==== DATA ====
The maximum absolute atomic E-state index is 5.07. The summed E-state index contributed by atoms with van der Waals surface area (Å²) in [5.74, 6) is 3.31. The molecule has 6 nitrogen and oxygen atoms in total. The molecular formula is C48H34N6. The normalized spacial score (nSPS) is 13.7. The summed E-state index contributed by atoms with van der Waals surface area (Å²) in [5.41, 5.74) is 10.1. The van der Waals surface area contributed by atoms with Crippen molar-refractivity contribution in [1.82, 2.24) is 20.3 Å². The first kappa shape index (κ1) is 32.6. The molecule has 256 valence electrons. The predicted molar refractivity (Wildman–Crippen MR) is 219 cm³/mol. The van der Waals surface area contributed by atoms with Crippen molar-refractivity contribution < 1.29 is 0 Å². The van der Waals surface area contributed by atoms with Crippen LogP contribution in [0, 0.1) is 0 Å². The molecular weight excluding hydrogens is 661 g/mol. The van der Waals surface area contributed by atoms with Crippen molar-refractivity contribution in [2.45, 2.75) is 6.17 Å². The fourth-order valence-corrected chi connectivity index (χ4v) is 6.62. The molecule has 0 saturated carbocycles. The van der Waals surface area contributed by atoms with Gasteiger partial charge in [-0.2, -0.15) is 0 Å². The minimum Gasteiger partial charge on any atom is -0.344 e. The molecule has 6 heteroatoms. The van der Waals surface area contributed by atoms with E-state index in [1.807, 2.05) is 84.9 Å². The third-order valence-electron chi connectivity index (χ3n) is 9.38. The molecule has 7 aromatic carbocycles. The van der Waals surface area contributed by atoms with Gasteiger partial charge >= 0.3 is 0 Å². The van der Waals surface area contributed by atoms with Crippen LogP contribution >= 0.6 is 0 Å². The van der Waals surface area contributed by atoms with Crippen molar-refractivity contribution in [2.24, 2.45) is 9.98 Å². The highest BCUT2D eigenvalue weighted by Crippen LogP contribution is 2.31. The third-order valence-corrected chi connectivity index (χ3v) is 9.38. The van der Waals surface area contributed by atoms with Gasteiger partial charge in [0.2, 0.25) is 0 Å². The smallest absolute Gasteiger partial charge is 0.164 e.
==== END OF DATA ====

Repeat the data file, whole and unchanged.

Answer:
The maximum absolute atomic E-state index is 5.07. The summed E-state index contributed by atoms with van der Waals surface area (Å²) in [5.74, 6) is 3.31. The molecule has 6 nitrogen and oxygen atoms in total. The molecular formula is C48H34N6. The normalized spacial score (nSPS) is 13.7. The summed E-state index contributed by atoms with van der Waals surface area (Å²) in [5.41, 5.74) is 10.1. The van der Waals surface area contributed by atoms with Crippen molar-refractivity contribution in [1.82, 2.24) is 20.3 Å². The first kappa shape index (κ1) is 32.6. The molecule has 256 valence electrons. The predicted molar refractivity (Wildman–Crippen MR) is 219 cm³/mol. The van der Waals surface area contributed by atoms with Crippen molar-refractivity contribution < 1.29 is 0 Å². The van der Waals surface area contributed by atoms with Crippen LogP contribution in [0, 0.1) is 0 Å². The molecular weight excluding hydrogens is 661 g/mol. The van der Waals surface area contributed by atoms with Crippen molar-refractivity contribution in [2.45, 2.75) is 6.17 Å². The fourth-order valence-corrected chi connectivity index (χ4v) is 6.62. The molecule has 0 saturated carbocycles. The van der Waals surface area contributed by atoms with Gasteiger partial charge in [-0.2, -0.15) is 0 Å². The minimum Gasteiger partial charge on any atom is -0.344 e. The molecule has 6 heteroatoms. The van der Waals surface area contributed by atoms with E-state index in [1.807, 2.05) is 84.9 Å². The third-order valence-electron chi connectivity index (χ3n) is 9.38. The molecule has 7 aromatic carbocycles. The van der Waals surface area contributed by atoms with Gasteiger partial charge >= 0.3 is 0 Å². The van der Waals surface area contributed by atoms with Crippen LogP contribution >= 0.6 is 0 Å². The van der Waals surface area contributed by atoms with Crippen molar-refractivity contribution in [2.24, 2.45) is 9.98 Å². The highest BCUT2D eigenvalue weighted by Crippen LogP contribution is 2.31. The third-order valence-corrected chi connectivity index (χ3v) is 9.38. The van der Waals surface area contributed by atoms with Gasteiger partial charge in [0.2, 0.25) is 0 Å². The smallest absolute Gasteiger partial charge is 0.164 e.